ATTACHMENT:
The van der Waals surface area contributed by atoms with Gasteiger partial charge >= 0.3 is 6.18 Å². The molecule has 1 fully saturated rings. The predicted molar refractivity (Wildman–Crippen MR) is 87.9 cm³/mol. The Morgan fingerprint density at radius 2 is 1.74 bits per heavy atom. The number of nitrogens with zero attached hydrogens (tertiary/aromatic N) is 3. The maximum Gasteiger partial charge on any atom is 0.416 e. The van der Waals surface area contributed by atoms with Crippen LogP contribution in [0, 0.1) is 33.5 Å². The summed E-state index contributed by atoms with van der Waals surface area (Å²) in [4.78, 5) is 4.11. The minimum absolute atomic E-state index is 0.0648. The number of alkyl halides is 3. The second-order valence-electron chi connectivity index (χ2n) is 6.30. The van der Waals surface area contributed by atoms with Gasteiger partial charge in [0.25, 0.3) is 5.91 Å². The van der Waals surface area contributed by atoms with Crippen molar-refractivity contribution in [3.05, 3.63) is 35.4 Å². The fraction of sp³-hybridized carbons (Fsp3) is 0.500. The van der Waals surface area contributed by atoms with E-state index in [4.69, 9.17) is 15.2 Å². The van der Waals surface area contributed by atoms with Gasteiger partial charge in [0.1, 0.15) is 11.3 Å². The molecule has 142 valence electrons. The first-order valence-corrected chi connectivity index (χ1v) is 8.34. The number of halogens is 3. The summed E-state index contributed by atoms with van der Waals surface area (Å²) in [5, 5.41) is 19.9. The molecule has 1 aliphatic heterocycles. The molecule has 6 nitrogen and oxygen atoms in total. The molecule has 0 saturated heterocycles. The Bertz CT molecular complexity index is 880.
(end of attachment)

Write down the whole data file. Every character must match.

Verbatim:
The van der Waals surface area contributed by atoms with Gasteiger partial charge >= 0.3 is 6.18 Å². The molecule has 1 fully saturated rings. The predicted molar refractivity (Wildman–Crippen MR) is 87.9 cm³/mol. The Morgan fingerprint density at radius 2 is 1.74 bits per heavy atom. The number of nitrogens with zero attached hydrogens (tertiary/aromatic N) is 3. The maximum Gasteiger partial charge on any atom is 0.416 e. The van der Waals surface area contributed by atoms with Crippen LogP contribution in [0, 0.1) is 33.5 Å². The summed E-state index contributed by atoms with van der Waals surface area (Å²) in [4.78, 5) is 4.11. The minimum absolute atomic E-state index is 0.0648. The number of alkyl halides is 3. The second-order valence-electron chi connectivity index (χ2n) is 6.30. The van der Waals surface area contributed by atoms with Gasteiger partial charge in [0.25, 0.3) is 5.91 Å². The van der Waals surface area contributed by atoms with Crippen molar-refractivity contribution in [3.05, 3.63) is 35.4 Å². The fraction of sp³-hybridized carbons (Fsp3) is 0.500. The van der Waals surface area contributed by atoms with E-state index in [4.69, 9.17) is 15.2 Å². The van der Waals surface area contributed by atoms with Gasteiger partial charge in [0.1, 0.15) is 11.3 Å². The molecule has 142 valence electrons. The first-order valence-corrected chi connectivity index (χ1v) is 8.34. The number of halogens is 3. The summed E-state index contributed by atoms with van der Waals surface area (Å²) in [5, 5.41) is 19.9. The molecule has 1 aliphatic heterocycles. The molecule has 6 nitrogen and oxygen atoms in total. The molecule has 0 saturated heterocycles. The Bertz CT molecular complexity index is 880.